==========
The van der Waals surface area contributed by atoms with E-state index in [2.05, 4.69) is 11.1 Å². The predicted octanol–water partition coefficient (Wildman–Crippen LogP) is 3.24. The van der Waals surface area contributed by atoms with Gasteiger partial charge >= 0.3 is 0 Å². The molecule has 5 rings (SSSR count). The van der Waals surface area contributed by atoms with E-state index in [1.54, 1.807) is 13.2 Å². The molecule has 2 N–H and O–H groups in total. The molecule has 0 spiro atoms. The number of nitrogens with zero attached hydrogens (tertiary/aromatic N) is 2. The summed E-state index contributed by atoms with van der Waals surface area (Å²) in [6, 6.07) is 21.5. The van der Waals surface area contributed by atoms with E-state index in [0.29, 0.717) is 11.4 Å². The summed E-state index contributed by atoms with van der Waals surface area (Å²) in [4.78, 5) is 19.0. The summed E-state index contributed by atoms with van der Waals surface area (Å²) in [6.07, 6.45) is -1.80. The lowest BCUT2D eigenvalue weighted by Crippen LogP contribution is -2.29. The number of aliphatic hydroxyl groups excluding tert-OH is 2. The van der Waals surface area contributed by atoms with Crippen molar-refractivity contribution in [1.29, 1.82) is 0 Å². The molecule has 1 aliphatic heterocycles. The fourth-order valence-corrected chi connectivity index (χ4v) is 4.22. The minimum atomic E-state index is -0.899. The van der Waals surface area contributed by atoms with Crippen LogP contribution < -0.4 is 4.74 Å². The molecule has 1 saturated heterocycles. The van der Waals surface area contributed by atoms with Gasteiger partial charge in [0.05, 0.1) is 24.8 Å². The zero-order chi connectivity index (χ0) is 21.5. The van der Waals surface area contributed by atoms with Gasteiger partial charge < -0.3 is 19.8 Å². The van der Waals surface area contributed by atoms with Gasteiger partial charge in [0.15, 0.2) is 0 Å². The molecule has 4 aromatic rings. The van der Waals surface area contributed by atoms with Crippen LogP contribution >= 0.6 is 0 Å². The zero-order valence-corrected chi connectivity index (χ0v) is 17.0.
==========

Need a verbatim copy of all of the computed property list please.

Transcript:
The van der Waals surface area contributed by atoms with E-state index in [2.05, 4.69) is 11.1 Å². The predicted octanol–water partition coefficient (Wildman–Crippen LogP) is 3.24. The van der Waals surface area contributed by atoms with Gasteiger partial charge >= 0.3 is 0 Å². The molecule has 5 rings (SSSR count). The van der Waals surface area contributed by atoms with E-state index in [1.54, 1.807) is 13.2 Å². The molecule has 2 N–H and O–H groups in total. The molecule has 0 spiro atoms. The number of nitrogens with zero attached hydrogens (tertiary/aromatic N) is 2. The summed E-state index contributed by atoms with van der Waals surface area (Å²) in [6, 6.07) is 21.5. The van der Waals surface area contributed by atoms with E-state index in [0.29, 0.717) is 11.4 Å². The summed E-state index contributed by atoms with van der Waals surface area (Å²) in [4.78, 5) is 19.0. The summed E-state index contributed by atoms with van der Waals surface area (Å²) in [6.07, 6.45) is -1.80. The lowest BCUT2D eigenvalue weighted by Crippen LogP contribution is -2.29. The number of aliphatic hydroxyl groups excluding tert-OH is 2. The van der Waals surface area contributed by atoms with Crippen molar-refractivity contribution in [1.29, 1.82) is 0 Å². The molecule has 1 aliphatic heterocycles. The fourth-order valence-corrected chi connectivity index (χ4v) is 4.22. The minimum atomic E-state index is -0.899. The van der Waals surface area contributed by atoms with Crippen LogP contribution < -0.4 is 4.74 Å². The molecule has 1 saturated heterocycles. The van der Waals surface area contributed by atoms with Gasteiger partial charge in [0.05, 0.1) is 24.8 Å². The zero-order chi connectivity index (χ0) is 21.5. The van der Waals surface area contributed by atoms with Gasteiger partial charge < -0.3 is 19.8 Å². The van der Waals surface area contributed by atoms with Gasteiger partial charge in [0.15, 0.2) is 0 Å². The molecule has 4 aromatic rings. The van der Waals surface area contributed by atoms with Crippen LogP contribution >= 0.6 is 0 Å². The zero-order valence-corrected chi connectivity index (χ0v) is 17.0.